6. Kerry James Marshall, “Mastry” at MCA Chicago

This retrospective of Marshall’s work is at the Met Breuer in New York now, but I caught the very end of its run at MCA Chicago. I always liked his work, but this show blew me away. Marshall reclaims and reanimates all the power of figurative historical painting, while critiquing painting’s exclusion and subversion of black bodies. It’s at once an adoring love letter and a blistering take-down of the history of Western painting. It’s stunning. The show also includes his legendary, tiny self portrait, Portrait of the Artist as a Shadow of His Former Self, 1980, which is up there with Barnett Newman’s Onement 1, 1948 in the category of best mustard seed painting, a small picture that represents a turning point of epochal change.

7. Marylin Minter, “Pretty Dirty” at The Brooklyn Museum

Minter’s work falls into the OMG-I-can’t-believe-that’s-a-PAINTING school of painting, which normally I’m not very excited about. But Minter’s exhibition of skill is in full service to the lush, overwhelming power of these images.

8. Zoe Leonard, “I want a president” at The High Line, New York City

Zoe Leonard wrote this manifesto during the presidential election of 1992 (click here for a more readable version). It was circulated in various zines at the time. The High Line installed this large print version in October, on the occasion of the 2016 presidential election. It was installed when many people, myself and polling aggregators included, figured we were on the verge of electing our first female president. I saw the work in November, about a week after that historic milestone failed to happen. The curators couldn’t have known for sure the kind of blistering, antagonistic punch the work would acquire on November 8. We need these words now more than ever: “I want to know why we started learning somewhere down the line that the president is always a clown, always a john and never a hooker. Always a boss and never a worker, always a liar, always a thief and never caught.”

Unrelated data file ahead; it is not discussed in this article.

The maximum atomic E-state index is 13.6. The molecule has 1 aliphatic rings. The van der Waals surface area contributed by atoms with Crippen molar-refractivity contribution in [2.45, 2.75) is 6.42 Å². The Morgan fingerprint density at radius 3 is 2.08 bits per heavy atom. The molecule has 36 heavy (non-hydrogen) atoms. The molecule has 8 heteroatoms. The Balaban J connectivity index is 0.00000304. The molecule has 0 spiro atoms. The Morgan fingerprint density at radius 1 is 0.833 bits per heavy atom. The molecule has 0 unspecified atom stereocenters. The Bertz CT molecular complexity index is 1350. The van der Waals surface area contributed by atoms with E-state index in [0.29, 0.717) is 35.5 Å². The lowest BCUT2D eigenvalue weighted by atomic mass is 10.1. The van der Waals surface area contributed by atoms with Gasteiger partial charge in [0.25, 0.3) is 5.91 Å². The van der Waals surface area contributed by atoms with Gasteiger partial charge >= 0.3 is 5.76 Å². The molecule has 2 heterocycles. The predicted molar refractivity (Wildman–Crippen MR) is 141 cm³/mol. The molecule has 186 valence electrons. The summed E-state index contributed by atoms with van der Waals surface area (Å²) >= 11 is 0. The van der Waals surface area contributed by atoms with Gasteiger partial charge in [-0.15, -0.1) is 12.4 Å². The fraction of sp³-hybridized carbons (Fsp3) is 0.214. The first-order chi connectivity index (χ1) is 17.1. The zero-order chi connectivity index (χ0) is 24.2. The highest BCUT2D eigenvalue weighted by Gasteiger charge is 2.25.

9. Mark Rothko, “Dark Palette” at Pace Gallery, New York City

This is another exhibition I saw on the trip I took to New York right after the election. And like Zoe Leonard, this show seemed to gain strange power in the wake of November 8. Rothko’s blocks of color manage to shimmer and vibrate and roil against each other, even as they approach black. It’s hard to describe the despair and rage that these pictures embodied for me in the wake of the election. Jerry Saltz posted something on Facebook, not related to this Rothko show, that nevertheless seemed to sum up the way these paintings felt in that moment. It’s a quote for D.H. Lawrence:

Doom! Doom! Doom! Something seems to whisper it in the very dark trees of America. Doom!
Doom of what?
Doom of our white day. We are doomed doomed doomed. And the doom is in America. The doom of our white day.

10. Julio Le Parc, “Form into Action” at the Perez Art Museum, Miami

I’ll end on a high note. I was delighted to experience the gleeful and frenetic experimentation in this survey of Le Parc, an artist I did not know previously. His career began in somewhat familiar territory of minimalism, op-art, and light and space, then evolved into a kaleidoscope of swirling funhouse mirrors, blinding light installations, and manic challenges to the viewer’s perception and sanity. A wild career that was somehow excluded from the art historical narrative I was taught.

This article first appeared on Kevin Buist's personal blog.